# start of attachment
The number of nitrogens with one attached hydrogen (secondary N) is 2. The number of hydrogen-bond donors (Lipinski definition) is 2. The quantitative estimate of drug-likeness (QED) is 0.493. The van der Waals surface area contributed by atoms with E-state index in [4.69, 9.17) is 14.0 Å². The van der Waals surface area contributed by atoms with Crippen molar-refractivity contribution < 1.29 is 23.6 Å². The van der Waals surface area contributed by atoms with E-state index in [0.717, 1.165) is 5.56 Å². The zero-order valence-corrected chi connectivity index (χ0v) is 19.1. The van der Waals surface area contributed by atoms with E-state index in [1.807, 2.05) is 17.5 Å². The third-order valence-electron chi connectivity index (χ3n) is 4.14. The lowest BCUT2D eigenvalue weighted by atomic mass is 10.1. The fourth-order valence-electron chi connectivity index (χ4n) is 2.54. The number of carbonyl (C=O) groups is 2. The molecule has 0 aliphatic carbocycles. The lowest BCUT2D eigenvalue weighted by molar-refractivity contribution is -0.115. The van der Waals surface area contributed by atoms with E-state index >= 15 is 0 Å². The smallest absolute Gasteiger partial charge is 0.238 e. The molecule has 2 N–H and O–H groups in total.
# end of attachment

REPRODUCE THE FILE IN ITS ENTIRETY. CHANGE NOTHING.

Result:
The number of nitrogens with one attached hydrogen (secondary N) is 2. The number of hydrogen-bond donors (Lipinski definition) is 2. The quantitative estimate of drug-likeness (QED) is 0.493. The van der Waals surface area contributed by atoms with E-state index in [4.69, 9.17) is 14.0 Å². The van der Waals surface area contributed by atoms with Crippen molar-refractivity contribution < 1.29 is 23.6 Å². The van der Waals surface area contributed by atoms with E-state index in [0.717, 1.165) is 5.56 Å². The zero-order valence-corrected chi connectivity index (χ0v) is 19.1. The van der Waals surface area contributed by atoms with E-state index in [1.807, 2.05) is 17.5 Å². The third-order valence-electron chi connectivity index (χ3n) is 4.14. The lowest BCUT2D eigenvalue weighted by atomic mass is 10.1. The fourth-order valence-electron chi connectivity index (χ4n) is 2.54. The number of carbonyl (C=O) groups is 2. The molecule has 0 aliphatic carbocycles. The lowest BCUT2D eigenvalue weighted by molar-refractivity contribution is -0.115. The van der Waals surface area contributed by atoms with E-state index >= 15 is 0 Å². The smallest absolute Gasteiger partial charge is 0.238 e. The molecule has 2 N–H and O–H groups in total.